Tax Break Battle: Can Both Parents Claim Child? Unpacking the IRS Rules

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As tax season approaches, one of the most common issues that can arise for divorced or separated parents is who has the right to claim their child as a dependent on their tax return. The answer can be tricky, as it depends on several factors and can involve legal agreements and prior court orders.

What are the IRS rules?

The IRS allows only one parent to claim a child as a dependent on their tax return each year. However, in some cases, both parents may be eligible to claim different tax credits related to their child.

Here are some key points to keep in mind when it comes to claiming dependents:

  • A parent must have physical custody of their child for at least half of the year (over 183 days) in order to claim them as a dependent.
  • If custody is shared equally between both parents, then they must decide which parent will claim the child as a dependent each year.
  • Only one parent can take advantage of certain credits like the Child Tax Credit or Earned Income Tax Credit.

What happens if both parents try to claim?

If both parents attempt to claim the same child on their respective tax returns without an agreement, it could cause problems with the IRS. The first step would be for them to verify which parent qualifies for claiming purposes by comparing various factors such as:

  • Who provides more than half financial support
  • Who has primary responsibility regarding medical care and education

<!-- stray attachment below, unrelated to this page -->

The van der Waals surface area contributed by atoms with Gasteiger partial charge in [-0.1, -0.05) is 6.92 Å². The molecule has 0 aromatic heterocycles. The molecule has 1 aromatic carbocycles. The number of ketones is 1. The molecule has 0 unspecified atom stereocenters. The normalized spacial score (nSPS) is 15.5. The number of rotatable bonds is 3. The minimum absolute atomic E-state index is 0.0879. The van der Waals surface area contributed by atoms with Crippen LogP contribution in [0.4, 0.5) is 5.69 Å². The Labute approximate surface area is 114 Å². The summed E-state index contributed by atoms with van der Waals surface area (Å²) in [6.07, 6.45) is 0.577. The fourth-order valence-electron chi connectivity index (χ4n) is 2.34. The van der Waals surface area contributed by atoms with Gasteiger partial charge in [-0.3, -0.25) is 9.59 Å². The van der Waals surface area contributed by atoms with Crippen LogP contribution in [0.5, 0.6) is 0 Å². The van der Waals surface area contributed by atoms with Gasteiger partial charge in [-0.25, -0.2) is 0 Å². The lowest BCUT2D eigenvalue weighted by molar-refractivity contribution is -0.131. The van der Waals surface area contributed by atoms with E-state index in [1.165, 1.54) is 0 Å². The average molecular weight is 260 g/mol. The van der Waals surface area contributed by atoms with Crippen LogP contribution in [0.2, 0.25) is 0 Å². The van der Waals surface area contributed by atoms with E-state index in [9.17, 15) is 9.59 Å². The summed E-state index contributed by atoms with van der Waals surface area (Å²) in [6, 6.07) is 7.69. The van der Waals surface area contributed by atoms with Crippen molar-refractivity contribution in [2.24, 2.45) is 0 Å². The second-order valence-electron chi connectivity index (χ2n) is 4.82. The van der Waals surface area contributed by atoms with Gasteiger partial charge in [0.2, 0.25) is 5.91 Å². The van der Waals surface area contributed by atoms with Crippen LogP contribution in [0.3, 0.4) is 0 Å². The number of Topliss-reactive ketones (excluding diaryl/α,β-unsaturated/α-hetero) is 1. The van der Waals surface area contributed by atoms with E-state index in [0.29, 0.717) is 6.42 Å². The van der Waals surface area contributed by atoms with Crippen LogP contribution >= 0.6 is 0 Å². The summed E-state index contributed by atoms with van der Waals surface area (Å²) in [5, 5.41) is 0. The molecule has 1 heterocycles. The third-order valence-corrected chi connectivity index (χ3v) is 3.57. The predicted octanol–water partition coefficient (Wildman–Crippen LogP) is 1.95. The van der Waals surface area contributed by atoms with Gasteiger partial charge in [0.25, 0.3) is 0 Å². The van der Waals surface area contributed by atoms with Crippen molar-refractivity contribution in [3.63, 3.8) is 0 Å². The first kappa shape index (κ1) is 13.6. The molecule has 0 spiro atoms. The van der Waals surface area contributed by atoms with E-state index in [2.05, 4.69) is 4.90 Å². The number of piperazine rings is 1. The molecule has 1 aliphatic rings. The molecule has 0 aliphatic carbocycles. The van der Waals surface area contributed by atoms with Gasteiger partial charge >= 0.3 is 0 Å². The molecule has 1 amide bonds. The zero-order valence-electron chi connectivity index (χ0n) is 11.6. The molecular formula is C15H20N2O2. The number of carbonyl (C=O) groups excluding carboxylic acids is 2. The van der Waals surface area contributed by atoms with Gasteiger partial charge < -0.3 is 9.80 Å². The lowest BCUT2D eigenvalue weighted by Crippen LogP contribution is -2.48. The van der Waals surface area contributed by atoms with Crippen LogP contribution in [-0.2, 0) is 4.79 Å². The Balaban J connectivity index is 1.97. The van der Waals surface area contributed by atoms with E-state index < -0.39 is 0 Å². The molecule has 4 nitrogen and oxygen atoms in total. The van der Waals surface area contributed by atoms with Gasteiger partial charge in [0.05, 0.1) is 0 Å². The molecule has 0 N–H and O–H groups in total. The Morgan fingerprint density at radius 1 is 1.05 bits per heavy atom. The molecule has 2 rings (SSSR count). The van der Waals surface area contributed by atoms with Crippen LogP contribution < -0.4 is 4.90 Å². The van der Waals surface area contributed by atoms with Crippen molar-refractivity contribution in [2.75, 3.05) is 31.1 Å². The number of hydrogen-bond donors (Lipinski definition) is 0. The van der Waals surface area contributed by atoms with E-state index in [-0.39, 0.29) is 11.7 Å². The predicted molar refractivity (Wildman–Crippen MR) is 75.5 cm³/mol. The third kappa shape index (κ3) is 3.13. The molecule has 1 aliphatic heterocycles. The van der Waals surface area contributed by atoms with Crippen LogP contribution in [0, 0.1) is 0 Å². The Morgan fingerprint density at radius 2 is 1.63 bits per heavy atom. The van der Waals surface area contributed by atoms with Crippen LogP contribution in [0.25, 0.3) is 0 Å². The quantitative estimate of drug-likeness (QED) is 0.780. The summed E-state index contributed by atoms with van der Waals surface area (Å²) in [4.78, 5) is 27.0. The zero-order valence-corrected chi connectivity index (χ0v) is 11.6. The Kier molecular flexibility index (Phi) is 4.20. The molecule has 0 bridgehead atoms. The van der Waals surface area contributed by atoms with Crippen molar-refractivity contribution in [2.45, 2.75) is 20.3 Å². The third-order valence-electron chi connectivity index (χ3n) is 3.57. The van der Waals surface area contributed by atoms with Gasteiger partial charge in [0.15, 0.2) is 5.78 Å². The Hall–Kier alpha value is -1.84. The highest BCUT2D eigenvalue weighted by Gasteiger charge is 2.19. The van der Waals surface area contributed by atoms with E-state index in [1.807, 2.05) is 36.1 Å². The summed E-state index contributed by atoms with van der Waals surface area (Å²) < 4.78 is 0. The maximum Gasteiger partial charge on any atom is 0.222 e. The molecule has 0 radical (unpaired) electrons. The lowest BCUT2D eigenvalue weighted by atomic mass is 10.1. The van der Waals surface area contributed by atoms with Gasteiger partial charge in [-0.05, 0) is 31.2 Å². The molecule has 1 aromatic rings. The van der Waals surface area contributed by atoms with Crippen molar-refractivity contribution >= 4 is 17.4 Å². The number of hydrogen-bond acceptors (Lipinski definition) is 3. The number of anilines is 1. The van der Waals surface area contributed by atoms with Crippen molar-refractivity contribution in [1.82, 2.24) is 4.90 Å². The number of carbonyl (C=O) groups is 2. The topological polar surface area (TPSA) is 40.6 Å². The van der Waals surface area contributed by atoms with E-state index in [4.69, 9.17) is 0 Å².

However, there is no guarantee that this process will eliminate any disputes or concerns about who gets claimed every year.

How do you prevent disagreements over claims?

To avoid conflict and ensure clarity regarding who claims what deductions or credits relating children; here are some important steps:

  1. Make sure your divorce decree specifies how youll deal with dependency exemptions after divorce/separation: Which Parent Will Claim Child Every Year?
  2. Agree before tax season with your former spouse which parent will claim child dependents.
  3. Be sure to reflect any agreed-upon division of tax breaks in a signed document part of your divorce or separation agreement.

By doing this, you can avoid confusion and potential disputes about who is entitled to the tax benefits associated with claiming dependent children.


Navigating the IRS rules on dependent claims when it comes to children can be challenging for divorced or separated parents; It’s essential that both parties are aware of all IRS regulations and agreement provisions when dealing with such things come tax time. Ultimately, clear communication and documentation are key to preventing misunderstandings and resolving conflicts.


Q: Can both parents claim a child for tax purposes if they live separately?
A: No. According to IRS rules, only one parent can claim the child as a dependent on their tax return if they live apart for more than half of the year. However, there are some exceptions where both parents may be eligible to claim certain tax benefits.

Q: How do we decide which parent claims the child?
A: Generally, the custodial parent is eligible to claim the child as a dependent unless they agree in writing that the noncustodial parent may do so instead. If this agreement is in place and meets other requirements set forth by the IRS, then noncustodial parents can potentially claim certain credits such as Child Tax Credit or Earned Income Tax Credit.

Q: What happens if both parents wrongly claim a child on their taxes?
A: If both parents attempt to claim a child on their return without meeting eligibility requirements or agreeing to alternate years of claiming them through written statements, it could result in an audit from IRS and additional penalties such as back taxes owed with interest or fines depending on each case’s circumstances. It’s important that separated/unmarried/divorced couples establish clear communication between them regarding who will make these claims before filing taxes each year.